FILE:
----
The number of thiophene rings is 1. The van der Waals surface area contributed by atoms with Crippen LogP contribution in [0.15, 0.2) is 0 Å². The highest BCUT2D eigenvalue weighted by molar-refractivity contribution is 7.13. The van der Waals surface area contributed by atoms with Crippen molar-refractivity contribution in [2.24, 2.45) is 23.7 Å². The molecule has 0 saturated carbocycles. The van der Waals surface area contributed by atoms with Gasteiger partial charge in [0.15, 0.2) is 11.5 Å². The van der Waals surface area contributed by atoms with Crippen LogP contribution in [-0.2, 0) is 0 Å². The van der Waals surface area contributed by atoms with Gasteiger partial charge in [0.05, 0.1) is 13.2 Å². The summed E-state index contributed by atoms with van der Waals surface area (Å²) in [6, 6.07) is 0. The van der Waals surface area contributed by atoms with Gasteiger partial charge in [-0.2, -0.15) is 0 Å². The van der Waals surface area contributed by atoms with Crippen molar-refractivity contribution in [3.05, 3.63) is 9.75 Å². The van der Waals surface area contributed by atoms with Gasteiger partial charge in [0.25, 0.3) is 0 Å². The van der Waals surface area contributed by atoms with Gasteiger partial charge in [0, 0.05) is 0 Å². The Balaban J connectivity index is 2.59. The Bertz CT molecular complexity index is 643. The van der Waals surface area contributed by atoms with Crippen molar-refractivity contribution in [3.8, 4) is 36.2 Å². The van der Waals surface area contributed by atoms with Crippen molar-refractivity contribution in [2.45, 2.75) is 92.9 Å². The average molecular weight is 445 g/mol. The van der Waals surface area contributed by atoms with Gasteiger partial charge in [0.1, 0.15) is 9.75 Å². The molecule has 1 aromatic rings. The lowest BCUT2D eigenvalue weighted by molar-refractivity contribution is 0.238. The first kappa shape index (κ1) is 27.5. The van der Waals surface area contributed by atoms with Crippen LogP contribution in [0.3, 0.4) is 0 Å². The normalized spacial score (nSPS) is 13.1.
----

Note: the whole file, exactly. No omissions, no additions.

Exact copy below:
The number of thiophene rings is 1. The van der Waals surface area contributed by atoms with Crippen LogP contribution in [0.15, 0.2) is 0 Å². The highest BCUT2D eigenvalue weighted by molar-refractivity contribution is 7.13. The van der Waals surface area contributed by atoms with Crippen molar-refractivity contribution in [2.24, 2.45) is 23.7 Å². The molecule has 0 saturated carbocycles. The van der Waals surface area contributed by atoms with Gasteiger partial charge in [0.15, 0.2) is 11.5 Å². The van der Waals surface area contributed by atoms with Crippen LogP contribution in [-0.2, 0) is 0 Å². The van der Waals surface area contributed by atoms with Gasteiger partial charge in [0.05, 0.1) is 13.2 Å². The summed E-state index contributed by atoms with van der Waals surface area (Å²) in [6, 6.07) is 0. The van der Waals surface area contributed by atoms with Gasteiger partial charge in [-0.2, -0.15) is 0 Å². The van der Waals surface area contributed by atoms with Crippen molar-refractivity contribution in [3.05, 3.63) is 9.75 Å². The van der Waals surface area contributed by atoms with Gasteiger partial charge in [0.25, 0.3) is 0 Å². The van der Waals surface area contributed by atoms with Gasteiger partial charge in [0, 0.05) is 0 Å². The Balaban J connectivity index is 2.59. The Bertz CT molecular complexity index is 643. The van der Waals surface area contributed by atoms with Crippen molar-refractivity contribution in [3.8, 4) is 36.2 Å². The van der Waals surface area contributed by atoms with Crippen molar-refractivity contribution in [2.45, 2.75) is 92.9 Å². The average molecular weight is 445 g/mol. The van der Waals surface area contributed by atoms with Gasteiger partial charge in [0.1, 0.15) is 9.75 Å². The molecule has 1 aromatic rings. The lowest BCUT2D eigenvalue weighted by molar-refractivity contribution is 0.238. The first kappa shape index (κ1) is 27.5. The van der Waals surface area contributed by atoms with Crippen LogP contribution in [0.3, 0.4) is 0 Å². The normalized spacial score (nSPS) is 13.1.